Throughout life, one tends to watch a lot of films. This is a part of our culture that has become borderline obsessive in developed countries. It is a pastime that ranks right up there with watching professional sports. When I am on a college campus (as I have been for the last four years) I commonly hear the murmur of
"That movie is coming out this weekend." It is rare that I ever hear
"That movie that was from the earlier 1900's was amazing!
I feel that audiences have forgotten to take the time to appreciate movies that in today's society would be one word--borderline awful. The reason these films may be viewed as awful, is due to the movie being taken out of context. In our English 313 class we took the time to have viewings of films that have influenced the present cinema industry that we see all around us. Audiences always focus on what a film is lacking to decide whether or not the film was good or bad. It is exactly what this film lacks that makes it so vital to our studies of films for the future. There have been many educated persons who can be quoted saying, "It is only by learning from our past that we can move on to the future." This is so true. This film lacks the animation, drama, literary sound, and action that today's films must have in order to be ranked according to Yahoo as rotten free.
It is hard to go back and watch a movie of the past and not compare it to films that I am used to viewing. The technology is so much more advanced these days, yet it is by viewing the older films that I learn to appreciate just how far we have advanced in the cinematic world. The film Birth of a Nation (D. W. Griffith 1915) was actually fairly advanced for its own time. The moment this film had been finished in filming it had claimed the title for "the longest and most expensive motion picture yet made in America." In this film D.W. Griffith had integrated all of his most technologically advanced skills he possessed. Griffith used a series of different film shots such as: medium shots, extreme long shots and multiple camera setups. Griffith also used editing techniques to execute flashbacks and accelerated montage sequences. He performed camera movements that had not yet been seen in a film such as, tilting, panning, sweeping, iris shots, and masks. These are advancements that most people neglect to think about when viewing this film. Audiences that viewed the film when it was first presented were even quoted saying the film was "Epoch-making" or "prestigious" despite how racist it had seemed (Cook 65).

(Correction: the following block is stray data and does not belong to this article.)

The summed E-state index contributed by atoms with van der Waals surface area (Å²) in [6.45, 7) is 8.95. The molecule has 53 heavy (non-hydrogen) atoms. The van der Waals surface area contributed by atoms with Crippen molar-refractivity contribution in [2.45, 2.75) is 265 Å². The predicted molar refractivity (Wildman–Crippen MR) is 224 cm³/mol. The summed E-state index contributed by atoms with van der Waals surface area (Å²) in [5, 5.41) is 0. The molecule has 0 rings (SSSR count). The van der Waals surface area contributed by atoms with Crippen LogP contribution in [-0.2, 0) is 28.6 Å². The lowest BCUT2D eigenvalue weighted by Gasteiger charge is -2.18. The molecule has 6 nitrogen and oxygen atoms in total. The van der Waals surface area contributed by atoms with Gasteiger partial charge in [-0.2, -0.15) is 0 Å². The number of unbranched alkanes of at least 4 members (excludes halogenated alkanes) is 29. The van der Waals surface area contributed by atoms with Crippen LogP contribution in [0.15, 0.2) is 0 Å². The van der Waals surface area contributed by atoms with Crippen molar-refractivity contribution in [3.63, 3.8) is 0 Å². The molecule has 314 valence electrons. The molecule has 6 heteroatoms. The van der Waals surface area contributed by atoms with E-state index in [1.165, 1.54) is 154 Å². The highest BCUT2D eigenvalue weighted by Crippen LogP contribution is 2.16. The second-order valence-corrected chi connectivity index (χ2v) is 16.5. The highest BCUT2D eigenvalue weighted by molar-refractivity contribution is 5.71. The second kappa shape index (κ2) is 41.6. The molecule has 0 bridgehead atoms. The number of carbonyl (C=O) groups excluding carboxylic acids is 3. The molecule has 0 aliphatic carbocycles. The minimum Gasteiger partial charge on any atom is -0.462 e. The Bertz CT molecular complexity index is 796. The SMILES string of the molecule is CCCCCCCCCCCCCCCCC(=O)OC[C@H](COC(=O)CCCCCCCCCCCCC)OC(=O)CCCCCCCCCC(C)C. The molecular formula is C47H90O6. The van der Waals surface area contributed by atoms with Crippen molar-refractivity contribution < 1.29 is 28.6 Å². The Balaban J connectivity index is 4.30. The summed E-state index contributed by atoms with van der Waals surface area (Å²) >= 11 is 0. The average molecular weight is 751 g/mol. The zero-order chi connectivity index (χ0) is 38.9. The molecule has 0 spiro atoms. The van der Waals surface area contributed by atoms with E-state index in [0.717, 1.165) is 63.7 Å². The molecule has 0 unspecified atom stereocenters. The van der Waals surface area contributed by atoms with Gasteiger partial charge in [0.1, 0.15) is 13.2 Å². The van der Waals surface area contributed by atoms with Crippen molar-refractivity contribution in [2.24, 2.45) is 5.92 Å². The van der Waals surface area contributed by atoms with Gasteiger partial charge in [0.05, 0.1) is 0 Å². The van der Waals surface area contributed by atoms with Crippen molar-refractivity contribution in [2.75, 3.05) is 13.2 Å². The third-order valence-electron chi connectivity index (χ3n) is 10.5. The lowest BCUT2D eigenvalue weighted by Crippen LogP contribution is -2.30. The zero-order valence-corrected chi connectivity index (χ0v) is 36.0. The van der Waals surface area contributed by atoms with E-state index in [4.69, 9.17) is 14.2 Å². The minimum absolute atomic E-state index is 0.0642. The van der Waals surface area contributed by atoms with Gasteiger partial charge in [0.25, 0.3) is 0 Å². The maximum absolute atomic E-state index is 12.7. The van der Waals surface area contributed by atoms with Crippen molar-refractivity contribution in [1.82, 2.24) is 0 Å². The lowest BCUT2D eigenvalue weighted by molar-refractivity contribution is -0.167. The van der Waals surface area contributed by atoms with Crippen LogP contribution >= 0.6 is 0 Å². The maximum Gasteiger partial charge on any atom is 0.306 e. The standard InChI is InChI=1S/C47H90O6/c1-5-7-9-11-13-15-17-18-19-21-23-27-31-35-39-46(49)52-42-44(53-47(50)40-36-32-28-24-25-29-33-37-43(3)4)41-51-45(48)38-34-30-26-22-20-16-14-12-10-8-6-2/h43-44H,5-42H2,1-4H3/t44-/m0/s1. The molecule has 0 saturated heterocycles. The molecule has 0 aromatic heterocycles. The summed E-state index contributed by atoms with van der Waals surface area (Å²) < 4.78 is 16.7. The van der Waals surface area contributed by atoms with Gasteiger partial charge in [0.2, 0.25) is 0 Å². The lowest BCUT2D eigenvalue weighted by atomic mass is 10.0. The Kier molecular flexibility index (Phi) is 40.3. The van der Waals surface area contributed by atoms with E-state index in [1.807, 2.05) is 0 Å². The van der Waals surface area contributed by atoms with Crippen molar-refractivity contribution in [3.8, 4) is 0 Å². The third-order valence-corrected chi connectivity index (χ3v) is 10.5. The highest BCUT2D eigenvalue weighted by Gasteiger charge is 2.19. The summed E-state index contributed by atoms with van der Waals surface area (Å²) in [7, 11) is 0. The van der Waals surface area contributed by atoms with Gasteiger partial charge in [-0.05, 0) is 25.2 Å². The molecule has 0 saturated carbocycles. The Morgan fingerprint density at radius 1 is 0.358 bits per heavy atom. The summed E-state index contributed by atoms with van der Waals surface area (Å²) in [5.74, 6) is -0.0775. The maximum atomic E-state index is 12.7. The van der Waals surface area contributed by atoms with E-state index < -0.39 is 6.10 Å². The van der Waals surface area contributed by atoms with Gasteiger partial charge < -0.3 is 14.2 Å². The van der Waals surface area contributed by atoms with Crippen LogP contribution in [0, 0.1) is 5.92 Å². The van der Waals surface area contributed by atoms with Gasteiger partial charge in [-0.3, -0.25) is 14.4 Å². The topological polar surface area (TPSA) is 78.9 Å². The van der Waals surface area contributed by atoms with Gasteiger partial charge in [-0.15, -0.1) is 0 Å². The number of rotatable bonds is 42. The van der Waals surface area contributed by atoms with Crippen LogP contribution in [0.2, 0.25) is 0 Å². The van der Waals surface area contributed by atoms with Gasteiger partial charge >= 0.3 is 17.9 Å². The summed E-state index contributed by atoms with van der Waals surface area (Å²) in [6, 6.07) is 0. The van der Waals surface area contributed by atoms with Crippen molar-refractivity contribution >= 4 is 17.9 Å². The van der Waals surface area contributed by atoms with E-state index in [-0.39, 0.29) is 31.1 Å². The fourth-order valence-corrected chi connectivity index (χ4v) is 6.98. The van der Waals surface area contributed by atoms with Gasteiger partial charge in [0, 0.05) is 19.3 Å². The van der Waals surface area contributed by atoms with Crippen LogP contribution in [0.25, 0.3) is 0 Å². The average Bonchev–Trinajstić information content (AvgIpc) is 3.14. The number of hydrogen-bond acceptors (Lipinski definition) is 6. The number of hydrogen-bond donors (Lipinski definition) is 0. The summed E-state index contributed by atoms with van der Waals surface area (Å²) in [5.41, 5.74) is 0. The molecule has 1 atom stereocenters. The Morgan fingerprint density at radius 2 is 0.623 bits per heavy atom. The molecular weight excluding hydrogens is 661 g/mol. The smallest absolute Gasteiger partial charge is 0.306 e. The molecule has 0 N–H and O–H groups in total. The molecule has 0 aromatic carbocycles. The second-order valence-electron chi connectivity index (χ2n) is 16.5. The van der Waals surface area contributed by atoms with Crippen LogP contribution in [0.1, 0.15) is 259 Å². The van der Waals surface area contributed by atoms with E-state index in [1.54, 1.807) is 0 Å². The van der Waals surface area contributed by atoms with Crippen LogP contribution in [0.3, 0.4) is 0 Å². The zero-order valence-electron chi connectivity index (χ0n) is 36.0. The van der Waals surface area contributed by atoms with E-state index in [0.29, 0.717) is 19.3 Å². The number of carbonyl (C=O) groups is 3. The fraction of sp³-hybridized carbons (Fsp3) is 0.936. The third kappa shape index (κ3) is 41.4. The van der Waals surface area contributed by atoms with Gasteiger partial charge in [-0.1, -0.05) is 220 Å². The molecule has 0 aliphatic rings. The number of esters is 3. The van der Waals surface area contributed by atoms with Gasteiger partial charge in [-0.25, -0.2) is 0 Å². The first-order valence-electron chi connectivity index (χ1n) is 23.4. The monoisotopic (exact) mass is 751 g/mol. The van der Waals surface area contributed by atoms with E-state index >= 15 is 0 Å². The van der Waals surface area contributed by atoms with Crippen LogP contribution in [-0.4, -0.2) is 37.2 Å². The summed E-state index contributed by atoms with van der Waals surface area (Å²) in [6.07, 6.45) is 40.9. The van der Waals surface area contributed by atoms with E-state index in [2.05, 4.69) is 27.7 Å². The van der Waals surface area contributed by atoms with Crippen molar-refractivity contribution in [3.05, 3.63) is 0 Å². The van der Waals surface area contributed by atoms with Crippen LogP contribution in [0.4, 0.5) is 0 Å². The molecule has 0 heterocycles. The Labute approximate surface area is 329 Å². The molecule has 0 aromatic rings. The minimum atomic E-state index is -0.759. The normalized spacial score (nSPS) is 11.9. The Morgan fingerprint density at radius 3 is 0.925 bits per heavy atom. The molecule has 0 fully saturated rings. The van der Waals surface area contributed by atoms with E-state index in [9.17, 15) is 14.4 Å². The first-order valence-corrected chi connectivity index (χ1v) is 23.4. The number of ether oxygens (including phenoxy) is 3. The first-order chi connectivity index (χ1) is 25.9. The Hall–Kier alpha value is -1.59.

In today's day and age audiences have a hard time paying enough attention to a film that does not move its camera, or a film that does not have multiple plots and beautiful heroines or heroes. This film The Birth of a Nation was very much a building block to all of these factors that we have grown to crave. It contained all the makings to inspire the films we so love today. It had the heroines and heroes. It had the camera movement and multiple plots. Today's audiences need movement in a film; they need something to grasp their attention. This film may not be worshipped and appreciated by every viewer in our society. It can, however, be appreciated for how far it has helped cinema's society come. Had Griffith not inspired other directors to "work outside the box" or try anything new, we may still be watching one-dimensional film, with one-dimensional plots at our local movie theatres.
Cook, David A. A History of Narrative Film. 4th ed. New York: W. W. Norton & Co., 2004.